This time, the momentum is with the team in front. Europe won three of Saturday afternoon's foursomes. They rescued a half in the other on the final green. Everywhere you looked, there were American putts staying up and American heads going down.
There is still a pulse. But it is fluttering rather than beating strong. "In the infamous words of our President, we got shellacked this afternoon," admitted Watson, with the honestly of a 65-year-old too tired to argue.
|Saturday's foursomes results (Europe first)|
|Jamie Donaldson & Lee Westwood bt Zach Johnson & Matt Kuchar 2&1|
|Victor Dubuisson & Graeme McDowell bt Jimmy Walker & Rickie Fowler 5&4|
|Sergio Garcia & Rory McIlroy bt Jim Furyk & Hunter Mahan 3&2|
|Martin Kaymer & Justin Rose A/S with Jordan Spieth & Patrick Reed|
He has spoken about wanting to replicate the sensation of his winning charge as captain at the Belfry in 1993, when he looked up with the late Payne Stewart on the decisive Sunday afternoon to see half-full grandstands and thousands of natives streaming for the exit. It has been his aim and exhortation again all week: empty the stands, boys, empty the stands.
Those squeezed in to the heaving throngs around Gleneagles on Saturday might suggest he will look up on this final day in vain.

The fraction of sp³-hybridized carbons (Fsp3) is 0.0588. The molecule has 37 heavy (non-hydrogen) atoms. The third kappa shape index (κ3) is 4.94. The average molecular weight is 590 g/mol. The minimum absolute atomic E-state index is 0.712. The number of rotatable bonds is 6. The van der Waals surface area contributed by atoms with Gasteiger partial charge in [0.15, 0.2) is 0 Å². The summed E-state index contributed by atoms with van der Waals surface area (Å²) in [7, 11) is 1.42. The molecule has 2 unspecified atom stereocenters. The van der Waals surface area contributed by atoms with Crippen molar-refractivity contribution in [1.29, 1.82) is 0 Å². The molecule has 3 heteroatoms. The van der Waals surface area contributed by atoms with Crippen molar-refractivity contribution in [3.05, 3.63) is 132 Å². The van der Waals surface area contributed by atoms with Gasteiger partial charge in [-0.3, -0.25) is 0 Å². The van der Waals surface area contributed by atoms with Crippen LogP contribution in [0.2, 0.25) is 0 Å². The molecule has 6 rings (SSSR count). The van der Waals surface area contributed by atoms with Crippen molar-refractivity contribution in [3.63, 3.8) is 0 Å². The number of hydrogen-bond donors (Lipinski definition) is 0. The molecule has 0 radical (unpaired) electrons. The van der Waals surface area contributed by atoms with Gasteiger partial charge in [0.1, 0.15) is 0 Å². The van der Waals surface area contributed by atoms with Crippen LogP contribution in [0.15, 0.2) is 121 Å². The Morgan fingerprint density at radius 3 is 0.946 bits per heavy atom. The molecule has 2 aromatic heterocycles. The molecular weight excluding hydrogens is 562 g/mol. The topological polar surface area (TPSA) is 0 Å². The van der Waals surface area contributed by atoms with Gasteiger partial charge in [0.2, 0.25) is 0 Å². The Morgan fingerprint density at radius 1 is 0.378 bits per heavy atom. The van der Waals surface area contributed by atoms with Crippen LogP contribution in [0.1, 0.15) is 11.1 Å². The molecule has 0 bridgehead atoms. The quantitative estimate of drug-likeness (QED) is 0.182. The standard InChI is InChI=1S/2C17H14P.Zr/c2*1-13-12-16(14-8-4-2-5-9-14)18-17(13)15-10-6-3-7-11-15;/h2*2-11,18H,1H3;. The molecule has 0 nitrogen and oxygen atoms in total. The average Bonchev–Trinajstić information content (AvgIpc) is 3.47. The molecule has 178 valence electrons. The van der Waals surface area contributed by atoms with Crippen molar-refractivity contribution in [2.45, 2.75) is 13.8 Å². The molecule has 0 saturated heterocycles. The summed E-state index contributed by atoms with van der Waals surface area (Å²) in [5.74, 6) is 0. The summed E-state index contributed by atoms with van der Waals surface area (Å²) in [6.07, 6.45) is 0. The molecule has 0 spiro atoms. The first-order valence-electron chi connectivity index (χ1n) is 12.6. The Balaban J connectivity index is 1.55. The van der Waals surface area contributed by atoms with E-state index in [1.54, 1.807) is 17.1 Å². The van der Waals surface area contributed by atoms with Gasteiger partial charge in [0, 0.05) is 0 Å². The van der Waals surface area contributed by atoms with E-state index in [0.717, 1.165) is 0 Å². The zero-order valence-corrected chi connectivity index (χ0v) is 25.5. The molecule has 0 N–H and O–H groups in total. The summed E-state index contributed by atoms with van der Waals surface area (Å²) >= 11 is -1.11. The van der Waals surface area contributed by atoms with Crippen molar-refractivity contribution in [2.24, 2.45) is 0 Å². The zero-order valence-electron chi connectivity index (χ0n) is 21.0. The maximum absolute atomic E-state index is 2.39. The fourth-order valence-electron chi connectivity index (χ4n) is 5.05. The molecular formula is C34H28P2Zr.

When matches were on the green, the support was immense. When they were elsewhere - and the thousands all around were glued to the gathering European charge on the giant screens - it was like watching with a bunch of friends on the world's biggest sofa.
It is Watson's opposite number Paul McGinley whose hunches have come off and whose men are on the charge.
Graeme McDowell and Victor Dubuisson appear so close they would share a toothbrush. Rose has putted like a man in a trance. Even Poulter, his form as fallible for the first two days as it has been all summer, conjured up an impossible chip-on and a critical putt to salvage a crucial half before the afternoon stampede.
McIlroy is starting to fire. Lee Westwood, after his 2&1 win alongside Jamie Donaldson in Saturday's foursomes, has gone past Seve Ballesteros as his team's all-time highest Ryder Cup points scorer.
And Watson's key men? Fowler looked exhausted by the end of his fourth match, although his young limbs should recover overnight. Mickelson is less of a certainty. So desperate to play on Saturday that he not only tried to persuade Watson face-to-face not to rest him but then sent him a text message, he is a hot potato left out in the cold.
Bubba's form has gone. The rest are up and down. It is a heavy burden indeed on Spieth and Reed, even if they have responded magnificently this far.
Watson has had another theme this week: redemption, for the pain that Medinah caused those who blew the show rather than stole it. This is his perfect chance: same score, same doubt, the ideal happy ending to a career in golf that has surpassed all but a special few.
What Watson would give for a fit Tiger Woods to lead the singles charge. But he must work with what he has, and he must conjure up a wonder that would out-do anything in his illustrious playing career.